* In ''{{Film/Shine}}'', David, after his breakdown — one notable example being that he thinks nothing of groping the breasts of the elderly lady who is looking after him in church while she is playing the organ (getting understandable stares from those present).
* In ''Film/{{Soldier}}'', Sergeant Todd was raised from birth to be a completely obedient, emotionless soldier. When he is left for dead by his superiors he tries to reintegrate into a small community, but ultimately can't due to his underdeveloped social skills. He barely talks and except for some fleeting moments is a paragon of stoicism and actually dangerous to be around.
[[/folder]]

[[folder:Literature]]
* Adelia in ''Literature/MistressOfTheArtOfDeath'' is blunt to the point of rudeness, often abrasive, and honest even when it would be ''much, much'' safer to lie.
* Chris in ''TheCuriousIncidentOfTheDogInTheNighttime''. The author has said that the book is not about Asperger syndrome, and Chris' condition is not stated (although it's known that he attends a special school), but the blurb of the book commonly refers to high-functioning autism or Asperger syndrome. Chris doesn't have any friends and he can't understand facial expressions.
* Princess Ida from PiersAnthony's ''Literature/{{Xanth}}'' series was accidentally left with the nymphs by the stork. As a result (due to the magic surrounding the nymph territory that wipes the previous day's memories away), she has absolutely no memories past her 12th birthday, at which she was rescued and raised by the (never mentioned again) Otterbees (basically sentient otters with a typically punnish name). Other than her lack of knowledge about human culture (mostly courtship and mating), she's stunningly well-adjusted.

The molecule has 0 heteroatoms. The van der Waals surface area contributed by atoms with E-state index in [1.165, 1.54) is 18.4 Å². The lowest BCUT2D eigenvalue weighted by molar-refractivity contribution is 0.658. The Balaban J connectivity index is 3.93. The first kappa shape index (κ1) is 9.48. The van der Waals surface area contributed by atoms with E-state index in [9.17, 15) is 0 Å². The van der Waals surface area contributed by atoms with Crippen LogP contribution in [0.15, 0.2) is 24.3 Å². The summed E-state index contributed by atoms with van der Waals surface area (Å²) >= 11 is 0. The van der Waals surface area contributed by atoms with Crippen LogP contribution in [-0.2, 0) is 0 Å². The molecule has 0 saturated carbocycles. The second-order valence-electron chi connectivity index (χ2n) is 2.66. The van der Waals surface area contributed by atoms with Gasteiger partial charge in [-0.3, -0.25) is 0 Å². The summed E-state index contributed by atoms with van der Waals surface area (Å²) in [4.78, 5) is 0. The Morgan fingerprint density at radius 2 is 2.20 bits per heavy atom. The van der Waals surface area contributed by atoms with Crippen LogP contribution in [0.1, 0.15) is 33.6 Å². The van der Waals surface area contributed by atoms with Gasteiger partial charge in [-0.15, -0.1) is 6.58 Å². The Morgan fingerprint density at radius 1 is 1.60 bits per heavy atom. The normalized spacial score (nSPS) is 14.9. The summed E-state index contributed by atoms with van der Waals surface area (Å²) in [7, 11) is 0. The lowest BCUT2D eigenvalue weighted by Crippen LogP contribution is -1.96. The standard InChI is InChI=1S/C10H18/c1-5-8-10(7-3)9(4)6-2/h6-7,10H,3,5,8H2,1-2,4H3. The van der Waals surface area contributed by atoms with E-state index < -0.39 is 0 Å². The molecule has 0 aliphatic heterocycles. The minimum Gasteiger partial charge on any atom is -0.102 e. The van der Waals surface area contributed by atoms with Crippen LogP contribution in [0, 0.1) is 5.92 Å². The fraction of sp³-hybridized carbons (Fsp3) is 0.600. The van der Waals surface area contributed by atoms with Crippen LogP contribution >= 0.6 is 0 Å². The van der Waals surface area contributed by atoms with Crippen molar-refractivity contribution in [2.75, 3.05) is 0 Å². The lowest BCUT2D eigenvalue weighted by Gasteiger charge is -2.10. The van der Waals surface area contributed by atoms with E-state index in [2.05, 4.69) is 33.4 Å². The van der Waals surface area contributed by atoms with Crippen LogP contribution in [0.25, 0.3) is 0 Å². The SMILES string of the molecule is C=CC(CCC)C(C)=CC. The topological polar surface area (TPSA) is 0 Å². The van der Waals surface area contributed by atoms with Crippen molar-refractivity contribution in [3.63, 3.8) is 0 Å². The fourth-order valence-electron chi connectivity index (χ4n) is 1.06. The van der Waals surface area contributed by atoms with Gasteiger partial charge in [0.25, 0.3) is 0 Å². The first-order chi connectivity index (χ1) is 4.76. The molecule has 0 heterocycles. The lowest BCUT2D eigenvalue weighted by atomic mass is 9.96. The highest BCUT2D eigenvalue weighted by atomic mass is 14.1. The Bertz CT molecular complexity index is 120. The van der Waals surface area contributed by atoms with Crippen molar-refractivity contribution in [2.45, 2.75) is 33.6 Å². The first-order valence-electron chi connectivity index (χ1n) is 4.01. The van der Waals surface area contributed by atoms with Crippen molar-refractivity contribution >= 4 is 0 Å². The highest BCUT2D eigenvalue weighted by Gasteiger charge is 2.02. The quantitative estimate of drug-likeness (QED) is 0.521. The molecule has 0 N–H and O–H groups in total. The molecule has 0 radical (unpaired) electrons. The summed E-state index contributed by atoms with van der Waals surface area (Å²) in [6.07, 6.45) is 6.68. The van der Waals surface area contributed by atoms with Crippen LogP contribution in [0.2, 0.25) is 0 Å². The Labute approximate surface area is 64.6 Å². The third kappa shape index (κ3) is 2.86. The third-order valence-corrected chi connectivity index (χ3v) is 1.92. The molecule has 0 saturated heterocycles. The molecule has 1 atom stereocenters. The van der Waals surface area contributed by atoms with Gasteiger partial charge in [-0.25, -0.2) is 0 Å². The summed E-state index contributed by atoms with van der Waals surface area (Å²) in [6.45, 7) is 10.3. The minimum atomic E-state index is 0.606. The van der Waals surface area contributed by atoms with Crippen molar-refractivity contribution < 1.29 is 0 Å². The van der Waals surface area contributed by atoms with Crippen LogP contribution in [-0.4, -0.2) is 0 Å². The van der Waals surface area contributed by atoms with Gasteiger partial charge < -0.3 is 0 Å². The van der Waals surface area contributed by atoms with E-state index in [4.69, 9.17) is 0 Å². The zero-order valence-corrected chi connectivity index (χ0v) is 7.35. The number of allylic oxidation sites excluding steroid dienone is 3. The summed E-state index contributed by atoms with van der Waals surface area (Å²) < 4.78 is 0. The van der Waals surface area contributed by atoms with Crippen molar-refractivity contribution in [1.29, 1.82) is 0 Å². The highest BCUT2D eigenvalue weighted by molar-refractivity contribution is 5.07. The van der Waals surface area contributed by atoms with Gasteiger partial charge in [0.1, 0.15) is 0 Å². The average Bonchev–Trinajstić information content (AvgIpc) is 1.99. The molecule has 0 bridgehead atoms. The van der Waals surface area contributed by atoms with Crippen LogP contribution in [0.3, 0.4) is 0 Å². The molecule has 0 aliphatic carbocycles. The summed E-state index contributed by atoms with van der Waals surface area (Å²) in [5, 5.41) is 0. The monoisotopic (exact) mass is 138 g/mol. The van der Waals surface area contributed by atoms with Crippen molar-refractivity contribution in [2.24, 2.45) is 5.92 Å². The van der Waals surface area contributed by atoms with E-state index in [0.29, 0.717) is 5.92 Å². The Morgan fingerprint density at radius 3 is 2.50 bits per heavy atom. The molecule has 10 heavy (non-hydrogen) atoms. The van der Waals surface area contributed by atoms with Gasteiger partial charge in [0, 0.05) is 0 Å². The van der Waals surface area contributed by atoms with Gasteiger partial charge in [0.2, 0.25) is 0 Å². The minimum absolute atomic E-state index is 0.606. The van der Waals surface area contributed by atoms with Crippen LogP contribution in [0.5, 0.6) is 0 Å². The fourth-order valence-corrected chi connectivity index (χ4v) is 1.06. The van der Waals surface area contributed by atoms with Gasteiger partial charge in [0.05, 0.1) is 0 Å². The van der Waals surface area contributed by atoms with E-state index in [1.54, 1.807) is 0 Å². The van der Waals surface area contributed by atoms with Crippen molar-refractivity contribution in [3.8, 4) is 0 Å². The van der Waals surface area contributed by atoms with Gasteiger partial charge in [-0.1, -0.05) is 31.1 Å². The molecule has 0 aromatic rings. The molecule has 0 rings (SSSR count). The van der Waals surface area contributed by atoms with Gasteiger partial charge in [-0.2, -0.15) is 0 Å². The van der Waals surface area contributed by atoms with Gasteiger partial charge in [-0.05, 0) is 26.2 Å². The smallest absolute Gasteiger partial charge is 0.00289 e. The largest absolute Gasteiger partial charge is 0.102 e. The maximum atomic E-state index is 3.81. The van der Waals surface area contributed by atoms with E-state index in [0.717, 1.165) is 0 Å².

* In Kelley Armstrong's ''WomenOfTheOtherworld'' series, Clayton Danvers was bitten and Changed into a [[OurWerewolvesAreDifferent werewolf]] when he was five years old. He spent two years as a WildChild in Louisiana's bayous before being domesticated by another [[OurWerewolvesAreDifferent werewolf]]. He eventually relearned human customs such as "privacy" and "physical contact", but does not understand them and chooses not to observe them unless absolutely necessary. His thoughts are more wolfish than those of other [[OurWerewolvesAreDifferent werewolves]], as he was Changed at five instead of fifteen. As a child, he was often assumed to be mentally retarded since he rarely spoke and even then rarely in complete sentences.
* The eponymous character in J.M. Barrie's ''PeterPan'', having been raised by TheFairFolk, is an occasionally [[SociopathicHero sadistic]] {{Trickster}}.
* In Brooks' ''WorldWarZ'', this phenomenon becomes a lingering social problem after the ZombieApocalypse which ravaged western society, as orphaned children who were separated from their parents (by death [[AFateWorseThanDeath or worse]]) and who managed to survive in the wild grow up feral.
* The eponymous character of Creator/RobertAHeinlein's ''Literature/StrangerInAStrangeLand'': Valentine Michael Smith. His naive approach to society makes him a strange saintly figure. He's coming to it all cold: as a baby was the only survivor of the first crewed mission to Mars, and was subsequently raised by [[StarfishAliens Martians]].
* The narrator of Karen Hesse's ''{{The Music of Dolphins}}'' was the only survivor of an airplane crash in the Caribbean as a very young child, and was taken in by a pod of dolphins. She's reasonably healthy when she's found by (aside from minor considerations, such as having ''barnacles'' all over her) and, unlike other {{Wild Child}}ren in the center that's taking care of her, she can connect with people and understand language, because [[FriendlyPlayfulDolphin dolphins are that awesome.]] However, the betrayals and confused feelings from the scientists studying her turn her away from them, and eventually she is allowed to return to the sea and her dolphin family.
* In Jane Lindskold's ''{{Firekeeper}}'' novels, the eponymous character was RaisedByWolves, talking intelligent ones. She never manages to fully master elementary grammar, writing, or table manners, but elsewhere she's far from naive.
* Dondi Snayheever from Creator/TimPowers' ''Last Call'' is socially incompetent. He was walled up inside a giant Skinner box by his father for virtually his entire childhood, surrounded by oversized paintings of playing cards and books about poker. His father was trying to condition his child to be the ultimate poker player, but lack of human contact left Dondi unable to judge other players' intentions.
* ''Literature/{{Discworld}}''
** Stanley from ''Discworld/GoingPostal'' is very, ''very'' good at doing things by the book, but doesn't think along normal social lines at all. He was raised by ''peas''.